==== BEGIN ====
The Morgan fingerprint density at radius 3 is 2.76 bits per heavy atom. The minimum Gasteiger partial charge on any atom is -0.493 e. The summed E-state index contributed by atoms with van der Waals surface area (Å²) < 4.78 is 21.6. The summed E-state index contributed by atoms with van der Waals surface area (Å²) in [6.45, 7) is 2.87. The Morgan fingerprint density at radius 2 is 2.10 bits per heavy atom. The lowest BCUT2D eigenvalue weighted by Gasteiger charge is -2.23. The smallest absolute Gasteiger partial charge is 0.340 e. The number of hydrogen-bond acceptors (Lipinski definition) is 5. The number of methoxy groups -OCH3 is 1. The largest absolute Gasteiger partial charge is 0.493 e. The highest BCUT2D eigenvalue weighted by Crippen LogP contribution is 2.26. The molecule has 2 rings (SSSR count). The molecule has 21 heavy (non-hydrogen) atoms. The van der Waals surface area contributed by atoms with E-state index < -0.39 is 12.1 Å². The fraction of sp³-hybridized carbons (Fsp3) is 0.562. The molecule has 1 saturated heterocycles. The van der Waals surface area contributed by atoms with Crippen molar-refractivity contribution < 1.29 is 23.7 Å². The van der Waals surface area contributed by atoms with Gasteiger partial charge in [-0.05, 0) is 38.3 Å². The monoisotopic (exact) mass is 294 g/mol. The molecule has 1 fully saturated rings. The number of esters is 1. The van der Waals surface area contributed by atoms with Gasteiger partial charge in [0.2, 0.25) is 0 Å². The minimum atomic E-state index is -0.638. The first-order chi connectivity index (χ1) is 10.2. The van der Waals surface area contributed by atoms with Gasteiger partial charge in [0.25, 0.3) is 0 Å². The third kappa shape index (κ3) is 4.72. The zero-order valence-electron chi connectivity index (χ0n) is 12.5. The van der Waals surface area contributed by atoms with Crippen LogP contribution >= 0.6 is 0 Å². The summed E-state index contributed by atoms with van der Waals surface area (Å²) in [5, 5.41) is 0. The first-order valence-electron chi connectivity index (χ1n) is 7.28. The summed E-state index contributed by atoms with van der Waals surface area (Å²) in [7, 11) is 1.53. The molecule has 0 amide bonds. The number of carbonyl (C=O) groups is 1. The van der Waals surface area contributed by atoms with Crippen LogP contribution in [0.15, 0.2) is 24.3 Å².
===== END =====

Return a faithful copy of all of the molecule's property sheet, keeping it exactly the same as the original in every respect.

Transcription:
The Morgan fingerprint density at radius 3 is 2.76 bits per heavy atom. The minimum Gasteiger partial charge on any atom is -0.493 e. The summed E-state index contributed by atoms with van der Waals surface area (Å²) < 4.78 is 21.6. The summed E-state index contributed by atoms with van der Waals surface area (Å²) in [6.45, 7) is 2.87. The Morgan fingerprint density at radius 2 is 2.10 bits per heavy atom. The lowest BCUT2D eigenvalue weighted by Gasteiger charge is -2.23. The smallest absolute Gasteiger partial charge is 0.340 e. The number of hydrogen-bond acceptors (Lipinski definition) is 5. The number of methoxy groups -OCH3 is 1. The largest absolute Gasteiger partial charge is 0.493 e. The highest BCUT2D eigenvalue weighted by Crippen LogP contribution is 2.26. The molecule has 2 rings (SSSR count). The molecule has 21 heavy (non-hydrogen) atoms. The van der Waals surface area contributed by atoms with E-state index < -0.39 is 12.1 Å². The fraction of sp³-hybridized carbons (Fsp3) is 0.562. The molecule has 1 saturated heterocycles. The van der Waals surface area contributed by atoms with Crippen molar-refractivity contribution < 1.29 is 23.7 Å². The van der Waals surface area contributed by atoms with Gasteiger partial charge in [-0.05, 0) is 38.3 Å². The monoisotopic (exact) mass is 294 g/mol. The molecule has 1 fully saturated rings. The number of esters is 1. The van der Waals surface area contributed by atoms with Gasteiger partial charge in [0.2, 0.25) is 0 Å². The minimum atomic E-state index is -0.638. The first-order chi connectivity index (χ1) is 10.2. The van der Waals surface area contributed by atoms with Gasteiger partial charge in [0.25, 0.3) is 0 Å². The third kappa shape index (κ3) is 4.72. The zero-order valence-electron chi connectivity index (χ0n) is 12.5. The van der Waals surface area contributed by atoms with Crippen LogP contribution >= 0.6 is 0 Å². The summed E-state index contributed by atoms with van der Waals surface area (Å²) in [5, 5.41) is 0. The first-order valence-electron chi connectivity index (χ1n) is 7.28. The summed E-state index contributed by atoms with van der Waals surface area (Å²) in [7, 11) is 1.53. The molecule has 0 amide bonds. The number of carbonyl (C=O) groups is 1. The van der Waals surface area contributed by atoms with Crippen LogP contribution in [0.15, 0.2) is 24.3 Å².